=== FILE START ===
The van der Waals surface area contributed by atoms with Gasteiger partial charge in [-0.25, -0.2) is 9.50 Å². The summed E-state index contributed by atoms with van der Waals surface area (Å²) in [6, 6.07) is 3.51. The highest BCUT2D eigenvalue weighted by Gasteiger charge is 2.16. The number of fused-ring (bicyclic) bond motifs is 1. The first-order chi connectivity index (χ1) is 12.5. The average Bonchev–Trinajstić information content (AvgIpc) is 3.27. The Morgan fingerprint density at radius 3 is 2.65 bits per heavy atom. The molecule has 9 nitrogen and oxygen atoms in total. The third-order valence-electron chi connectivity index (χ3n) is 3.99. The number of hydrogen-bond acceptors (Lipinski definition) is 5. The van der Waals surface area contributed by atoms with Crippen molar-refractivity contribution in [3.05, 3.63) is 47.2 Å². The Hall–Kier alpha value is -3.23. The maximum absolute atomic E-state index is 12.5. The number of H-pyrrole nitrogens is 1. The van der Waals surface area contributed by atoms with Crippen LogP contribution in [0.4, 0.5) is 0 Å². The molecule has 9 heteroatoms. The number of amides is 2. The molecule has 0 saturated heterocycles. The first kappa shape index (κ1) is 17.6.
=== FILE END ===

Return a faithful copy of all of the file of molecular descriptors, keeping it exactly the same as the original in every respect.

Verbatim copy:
The van der Waals surface area contributed by atoms with Gasteiger partial charge in [-0.25, -0.2) is 9.50 Å². The summed E-state index contributed by atoms with van der Waals surface area (Å²) in [6, 6.07) is 3.51. The highest BCUT2D eigenvalue weighted by Gasteiger charge is 2.16. The number of fused-ring (bicyclic) bond motifs is 1. The first-order chi connectivity index (χ1) is 12.5. The average Bonchev–Trinajstić information content (AvgIpc) is 3.27. The Morgan fingerprint density at radius 3 is 2.65 bits per heavy atom. The molecule has 9 nitrogen and oxygen atoms in total. The third-order valence-electron chi connectivity index (χ3n) is 3.99. The number of hydrogen-bond acceptors (Lipinski definition) is 5. The van der Waals surface area contributed by atoms with Crippen molar-refractivity contribution in [3.05, 3.63) is 47.2 Å². The Hall–Kier alpha value is -3.23. The maximum absolute atomic E-state index is 12.5. The number of H-pyrrole nitrogens is 1. The van der Waals surface area contributed by atoms with Crippen LogP contribution in [0.4, 0.5) is 0 Å². The molecule has 9 heteroatoms. The number of amides is 2. The molecule has 0 saturated heterocycles. The first kappa shape index (κ1) is 17.6.